Age 13: Sneaker and I were sitting in my bedroom listening to music. Being that Sneaker was a cat, he couldn't care less about music. He was in my room because he also didn't care much for the rain, and this was likely the quietest place he could find without having to leave for the wet outdoors.

My bedroom was in the basement of our cozy two story house. We moved so many times that it became easier to keep track of places where we'd lived by their color - thus, we'd come to refer to this particular house in the Pocono mountains of Northeast Pennsylvania as "The White House."

As each song ended, the room became quiet - or, it became as close to quiet as a house with five children, two adults, a bird, a dog and a cat can get - not to mention the ever present sound of the washer and dryer thanks to the laundry room being directly across the hall from my bedroom. I knew Sneaker would be headed off to curl up in the dryer as soon as the load of towels was done.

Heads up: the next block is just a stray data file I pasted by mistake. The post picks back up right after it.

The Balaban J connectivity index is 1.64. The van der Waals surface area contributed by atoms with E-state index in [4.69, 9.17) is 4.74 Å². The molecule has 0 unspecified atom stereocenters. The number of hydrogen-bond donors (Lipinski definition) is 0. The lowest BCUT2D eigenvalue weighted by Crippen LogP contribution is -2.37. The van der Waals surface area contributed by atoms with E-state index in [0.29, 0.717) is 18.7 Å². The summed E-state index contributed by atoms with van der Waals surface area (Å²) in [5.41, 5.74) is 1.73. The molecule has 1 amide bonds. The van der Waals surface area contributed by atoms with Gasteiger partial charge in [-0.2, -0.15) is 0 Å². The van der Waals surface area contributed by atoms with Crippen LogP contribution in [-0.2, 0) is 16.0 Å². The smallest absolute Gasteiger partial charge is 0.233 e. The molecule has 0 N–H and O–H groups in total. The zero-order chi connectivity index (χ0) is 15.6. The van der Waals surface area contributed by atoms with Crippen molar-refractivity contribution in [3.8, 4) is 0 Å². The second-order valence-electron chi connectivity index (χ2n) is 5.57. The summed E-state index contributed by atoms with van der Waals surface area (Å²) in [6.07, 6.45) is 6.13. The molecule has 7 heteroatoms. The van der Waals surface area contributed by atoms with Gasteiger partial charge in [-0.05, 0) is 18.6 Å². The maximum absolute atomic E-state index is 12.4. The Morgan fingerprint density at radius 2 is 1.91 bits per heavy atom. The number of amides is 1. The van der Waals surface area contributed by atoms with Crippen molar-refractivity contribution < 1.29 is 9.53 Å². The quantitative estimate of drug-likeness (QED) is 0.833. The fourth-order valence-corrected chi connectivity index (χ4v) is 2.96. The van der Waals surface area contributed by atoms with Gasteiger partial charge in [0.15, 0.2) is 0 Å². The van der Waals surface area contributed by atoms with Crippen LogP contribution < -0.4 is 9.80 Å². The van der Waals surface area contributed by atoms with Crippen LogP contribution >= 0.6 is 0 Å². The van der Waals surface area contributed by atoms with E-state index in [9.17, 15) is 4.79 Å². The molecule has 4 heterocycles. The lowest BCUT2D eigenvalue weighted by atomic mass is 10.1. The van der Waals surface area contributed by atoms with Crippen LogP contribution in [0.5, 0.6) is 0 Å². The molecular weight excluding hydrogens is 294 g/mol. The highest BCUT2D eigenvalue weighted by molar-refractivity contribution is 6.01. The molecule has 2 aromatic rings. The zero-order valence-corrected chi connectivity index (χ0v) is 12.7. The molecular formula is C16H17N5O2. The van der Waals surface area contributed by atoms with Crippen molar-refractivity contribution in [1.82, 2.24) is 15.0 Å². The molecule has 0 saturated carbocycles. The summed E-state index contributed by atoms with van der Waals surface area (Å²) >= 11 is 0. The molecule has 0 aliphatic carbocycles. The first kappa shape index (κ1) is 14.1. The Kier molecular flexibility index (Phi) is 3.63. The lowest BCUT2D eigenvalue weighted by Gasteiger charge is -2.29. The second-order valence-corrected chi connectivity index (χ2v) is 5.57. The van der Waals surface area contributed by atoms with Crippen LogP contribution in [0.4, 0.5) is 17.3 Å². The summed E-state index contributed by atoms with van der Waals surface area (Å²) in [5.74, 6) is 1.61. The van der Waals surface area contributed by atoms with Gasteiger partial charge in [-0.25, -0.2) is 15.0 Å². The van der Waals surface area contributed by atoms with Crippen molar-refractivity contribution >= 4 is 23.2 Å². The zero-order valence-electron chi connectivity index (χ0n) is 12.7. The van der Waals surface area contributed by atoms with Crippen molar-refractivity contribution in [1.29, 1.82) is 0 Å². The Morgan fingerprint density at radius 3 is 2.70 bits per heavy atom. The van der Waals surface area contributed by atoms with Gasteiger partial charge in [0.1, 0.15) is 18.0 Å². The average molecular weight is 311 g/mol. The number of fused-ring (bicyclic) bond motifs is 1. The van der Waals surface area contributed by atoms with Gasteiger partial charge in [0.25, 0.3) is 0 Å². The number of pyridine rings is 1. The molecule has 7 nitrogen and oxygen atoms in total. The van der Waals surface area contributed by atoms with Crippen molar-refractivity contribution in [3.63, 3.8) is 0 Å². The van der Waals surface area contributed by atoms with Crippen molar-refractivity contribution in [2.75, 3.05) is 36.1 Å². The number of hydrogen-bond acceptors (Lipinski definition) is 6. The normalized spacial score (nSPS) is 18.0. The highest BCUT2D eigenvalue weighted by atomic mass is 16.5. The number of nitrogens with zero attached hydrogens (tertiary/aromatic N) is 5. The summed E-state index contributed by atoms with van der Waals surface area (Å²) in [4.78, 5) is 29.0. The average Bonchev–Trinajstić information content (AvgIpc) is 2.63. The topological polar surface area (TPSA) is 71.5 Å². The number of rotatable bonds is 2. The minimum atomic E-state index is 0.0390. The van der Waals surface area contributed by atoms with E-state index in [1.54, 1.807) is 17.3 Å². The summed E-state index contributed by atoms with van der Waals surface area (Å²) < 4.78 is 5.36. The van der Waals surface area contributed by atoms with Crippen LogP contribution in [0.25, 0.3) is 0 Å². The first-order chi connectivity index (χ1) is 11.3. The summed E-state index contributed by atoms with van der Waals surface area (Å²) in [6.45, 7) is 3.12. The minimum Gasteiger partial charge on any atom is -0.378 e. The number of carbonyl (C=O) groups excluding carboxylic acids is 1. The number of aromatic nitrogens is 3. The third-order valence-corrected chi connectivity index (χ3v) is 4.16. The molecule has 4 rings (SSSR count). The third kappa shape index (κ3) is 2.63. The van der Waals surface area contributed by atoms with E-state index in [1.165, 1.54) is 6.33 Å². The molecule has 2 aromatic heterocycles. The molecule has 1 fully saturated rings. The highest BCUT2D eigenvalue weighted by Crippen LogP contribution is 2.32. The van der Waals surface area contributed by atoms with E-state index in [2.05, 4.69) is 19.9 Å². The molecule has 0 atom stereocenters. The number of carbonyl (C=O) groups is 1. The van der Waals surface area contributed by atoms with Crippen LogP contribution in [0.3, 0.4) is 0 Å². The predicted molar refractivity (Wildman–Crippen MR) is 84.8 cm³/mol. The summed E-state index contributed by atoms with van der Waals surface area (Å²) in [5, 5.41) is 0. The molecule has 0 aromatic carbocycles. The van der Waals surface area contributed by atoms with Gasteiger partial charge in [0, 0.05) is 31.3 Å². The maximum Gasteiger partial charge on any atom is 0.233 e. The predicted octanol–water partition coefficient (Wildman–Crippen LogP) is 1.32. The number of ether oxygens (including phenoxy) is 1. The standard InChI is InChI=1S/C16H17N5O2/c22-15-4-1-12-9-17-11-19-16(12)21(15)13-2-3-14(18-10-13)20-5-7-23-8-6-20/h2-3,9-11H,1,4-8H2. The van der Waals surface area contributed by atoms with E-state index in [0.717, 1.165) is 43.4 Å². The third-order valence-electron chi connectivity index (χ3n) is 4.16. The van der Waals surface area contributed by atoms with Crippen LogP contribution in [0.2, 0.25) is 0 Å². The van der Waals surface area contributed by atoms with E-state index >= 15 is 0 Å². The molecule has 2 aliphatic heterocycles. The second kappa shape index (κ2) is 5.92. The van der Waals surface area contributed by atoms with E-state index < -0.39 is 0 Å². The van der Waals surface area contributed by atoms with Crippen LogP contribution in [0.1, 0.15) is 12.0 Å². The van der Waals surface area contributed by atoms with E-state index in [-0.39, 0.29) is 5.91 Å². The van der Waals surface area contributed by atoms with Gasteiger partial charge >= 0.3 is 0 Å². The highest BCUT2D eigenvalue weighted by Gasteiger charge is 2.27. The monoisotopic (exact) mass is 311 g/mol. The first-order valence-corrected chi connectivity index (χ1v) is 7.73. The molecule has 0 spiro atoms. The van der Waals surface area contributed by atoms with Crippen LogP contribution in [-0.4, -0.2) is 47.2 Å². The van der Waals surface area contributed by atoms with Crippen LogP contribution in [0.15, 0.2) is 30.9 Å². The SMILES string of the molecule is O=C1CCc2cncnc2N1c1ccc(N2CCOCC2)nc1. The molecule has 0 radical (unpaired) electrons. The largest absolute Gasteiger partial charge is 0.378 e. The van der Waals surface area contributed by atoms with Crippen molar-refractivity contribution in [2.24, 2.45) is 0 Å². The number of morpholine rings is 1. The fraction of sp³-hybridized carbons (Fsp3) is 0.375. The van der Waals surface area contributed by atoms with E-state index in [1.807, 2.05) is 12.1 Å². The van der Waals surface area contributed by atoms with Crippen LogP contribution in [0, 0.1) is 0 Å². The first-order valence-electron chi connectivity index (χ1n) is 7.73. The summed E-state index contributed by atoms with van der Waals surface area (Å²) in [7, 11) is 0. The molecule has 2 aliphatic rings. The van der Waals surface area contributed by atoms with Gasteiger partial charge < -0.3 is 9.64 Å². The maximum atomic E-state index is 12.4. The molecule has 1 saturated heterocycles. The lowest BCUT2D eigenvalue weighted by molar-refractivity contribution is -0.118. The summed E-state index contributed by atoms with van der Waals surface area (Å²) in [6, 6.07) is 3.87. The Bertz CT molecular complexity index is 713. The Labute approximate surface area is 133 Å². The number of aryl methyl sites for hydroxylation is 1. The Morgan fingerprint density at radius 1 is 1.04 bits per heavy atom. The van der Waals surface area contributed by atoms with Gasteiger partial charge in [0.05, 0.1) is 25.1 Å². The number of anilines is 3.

My family had a thing about towels... We'd only use one once before dropping it in the dirty wash. We must have owned a billion towels, and most of them were always in the wash. It didn't make much sense to fold clean towels and put them away since we'd just be using them again - not to mention that the laundry room was also the second bathroom.

Walk in, reach into the dryer for a clean towel, and take a shower. Well - usually one had to chase the cat out of the dryer before reaching in for a towel. Sneaker was no dummy... the dryer was the only place in the house he could be guaranteed a bit of peace and quiet.

The washer stopped.